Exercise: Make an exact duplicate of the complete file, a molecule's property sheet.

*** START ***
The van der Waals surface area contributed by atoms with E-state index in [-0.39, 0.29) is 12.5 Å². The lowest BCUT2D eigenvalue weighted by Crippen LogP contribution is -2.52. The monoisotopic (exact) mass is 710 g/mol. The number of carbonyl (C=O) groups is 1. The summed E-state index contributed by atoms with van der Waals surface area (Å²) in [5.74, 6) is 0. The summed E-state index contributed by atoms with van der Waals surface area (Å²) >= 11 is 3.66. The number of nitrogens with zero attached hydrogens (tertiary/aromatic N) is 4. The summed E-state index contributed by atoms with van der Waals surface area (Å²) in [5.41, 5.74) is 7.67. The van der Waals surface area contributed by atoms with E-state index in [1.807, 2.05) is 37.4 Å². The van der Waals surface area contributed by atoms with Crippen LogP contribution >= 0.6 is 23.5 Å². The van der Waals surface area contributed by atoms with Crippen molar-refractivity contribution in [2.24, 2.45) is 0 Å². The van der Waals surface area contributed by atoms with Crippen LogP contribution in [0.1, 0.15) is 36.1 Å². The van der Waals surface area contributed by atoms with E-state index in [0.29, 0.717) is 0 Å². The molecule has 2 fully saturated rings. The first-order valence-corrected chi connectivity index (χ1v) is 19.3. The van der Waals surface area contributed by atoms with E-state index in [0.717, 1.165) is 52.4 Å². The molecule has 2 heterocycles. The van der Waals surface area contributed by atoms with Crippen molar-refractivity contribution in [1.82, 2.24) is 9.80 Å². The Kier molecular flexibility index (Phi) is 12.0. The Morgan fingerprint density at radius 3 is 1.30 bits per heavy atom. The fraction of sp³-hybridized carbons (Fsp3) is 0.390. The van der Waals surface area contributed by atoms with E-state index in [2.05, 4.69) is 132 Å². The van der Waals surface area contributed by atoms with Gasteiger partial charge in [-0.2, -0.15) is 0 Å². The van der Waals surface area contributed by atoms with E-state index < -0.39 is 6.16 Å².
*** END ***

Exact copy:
The van der Waals surface area contributed by atoms with E-state index in [-0.39, 0.29) is 12.5 Å². The lowest BCUT2D eigenvalue weighted by Crippen LogP contribution is -2.52. The monoisotopic (exact) mass is 710 g/mol. The number of carbonyl (C=O) groups is 1. The summed E-state index contributed by atoms with van der Waals surface area (Å²) in [5.74, 6) is 0. The summed E-state index contributed by atoms with van der Waals surface area (Å²) >= 11 is 3.66. The number of nitrogens with zero attached hydrogens (tertiary/aromatic N) is 4. The summed E-state index contributed by atoms with van der Waals surface area (Å²) in [5.41, 5.74) is 7.67. The van der Waals surface area contributed by atoms with E-state index in [1.807, 2.05) is 37.4 Å². The van der Waals surface area contributed by atoms with Crippen LogP contribution >= 0.6 is 23.5 Å². The van der Waals surface area contributed by atoms with Crippen molar-refractivity contribution in [2.24, 2.45) is 0 Å². The van der Waals surface area contributed by atoms with Crippen LogP contribution in [0.1, 0.15) is 36.1 Å². The van der Waals surface area contributed by atoms with E-state index in [0.29, 0.717) is 0 Å². The molecule has 2 fully saturated rings. The first-order valence-corrected chi connectivity index (χ1v) is 19.3. The van der Waals surface area contributed by atoms with E-state index in [0.717, 1.165) is 52.4 Å². The molecule has 2 heterocycles. The van der Waals surface area contributed by atoms with Crippen molar-refractivity contribution in [1.82, 2.24) is 9.80 Å². The Kier molecular flexibility index (Phi) is 12.0. The Morgan fingerprint density at radius 3 is 1.30 bits per heavy atom. The fraction of sp³-hybridized carbons (Fsp3) is 0.390. The van der Waals surface area contributed by atoms with E-state index in [2.05, 4.69) is 132 Å². The van der Waals surface area contributed by atoms with Gasteiger partial charge in [-0.2, -0.15) is 0 Å². The van der Waals surface area contributed by atoms with E-state index < -0.39 is 6.16 Å².